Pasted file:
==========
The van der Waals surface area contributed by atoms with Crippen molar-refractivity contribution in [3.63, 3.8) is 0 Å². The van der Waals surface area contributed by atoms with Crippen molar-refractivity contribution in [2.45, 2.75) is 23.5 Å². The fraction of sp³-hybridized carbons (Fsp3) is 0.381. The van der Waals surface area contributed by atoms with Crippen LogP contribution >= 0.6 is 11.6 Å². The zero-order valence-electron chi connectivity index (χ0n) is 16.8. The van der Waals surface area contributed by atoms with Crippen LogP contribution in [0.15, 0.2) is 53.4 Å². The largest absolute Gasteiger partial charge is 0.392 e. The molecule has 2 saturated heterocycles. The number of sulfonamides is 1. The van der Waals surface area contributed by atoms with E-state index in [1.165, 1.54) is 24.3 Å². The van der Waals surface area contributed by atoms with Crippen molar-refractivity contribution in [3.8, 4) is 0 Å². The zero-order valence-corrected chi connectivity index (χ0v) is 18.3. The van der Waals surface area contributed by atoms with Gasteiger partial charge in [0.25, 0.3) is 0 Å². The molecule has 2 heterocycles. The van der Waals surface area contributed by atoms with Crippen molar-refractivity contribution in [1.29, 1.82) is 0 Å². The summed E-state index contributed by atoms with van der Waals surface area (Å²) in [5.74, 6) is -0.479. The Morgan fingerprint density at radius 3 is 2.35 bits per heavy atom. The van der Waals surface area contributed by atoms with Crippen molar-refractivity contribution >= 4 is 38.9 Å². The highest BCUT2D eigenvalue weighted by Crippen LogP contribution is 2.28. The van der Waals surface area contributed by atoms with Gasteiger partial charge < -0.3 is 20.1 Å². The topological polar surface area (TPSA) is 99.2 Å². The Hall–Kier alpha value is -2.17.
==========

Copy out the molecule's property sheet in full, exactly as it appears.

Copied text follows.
The van der Waals surface area contributed by atoms with Crippen molar-refractivity contribution in [3.63, 3.8) is 0 Å². The van der Waals surface area contributed by atoms with Crippen molar-refractivity contribution in [2.45, 2.75) is 23.5 Å². The fraction of sp³-hybridized carbons (Fsp3) is 0.381. The van der Waals surface area contributed by atoms with Crippen LogP contribution >= 0.6 is 11.6 Å². The zero-order valence-electron chi connectivity index (χ0n) is 16.8. The van der Waals surface area contributed by atoms with Crippen LogP contribution in [0.15, 0.2) is 53.4 Å². The largest absolute Gasteiger partial charge is 0.392 e. The molecule has 2 saturated heterocycles. The number of sulfonamides is 1. The van der Waals surface area contributed by atoms with E-state index in [1.165, 1.54) is 24.3 Å². The van der Waals surface area contributed by atoms with Crippen molar-refractivity contribution in [3.8, 4) is 0 Å². The zero-order valence-corrected chi connectivity index (χ0v) is 18.3. The van der Waals surface area contributed by atoms with Gasteiger partial charge in [0.25, 0.3) is 0 Å². The molecule has 2 heterocycles. The van der Waals surface area contributed by atoms with Crippen molar-refractivity contribution in [1.29, 1.82) is 0 Å². The summed E-state index contributed by atoms with van der Waals surface area (Å²) in [5.74, 6) is -0.479. The Morgan fingerprint density at radius 3 is 2.35 bits per heavy atom. The van der Waals surface area contributed by atoms with Crippen molar-refractivity contribution >= 4 is 38.9 Å². The highest BCUT2D eigenvalue weighted by Crippen LogP contribution is 2.28. The van der Waals surface area contributed by atoms with Gasteiger partial charge < -0.3 is 20.1 Å². The topological polar surface area (TPSA) is 99.2 Å². The Hall–Kier alpha value is -2.17.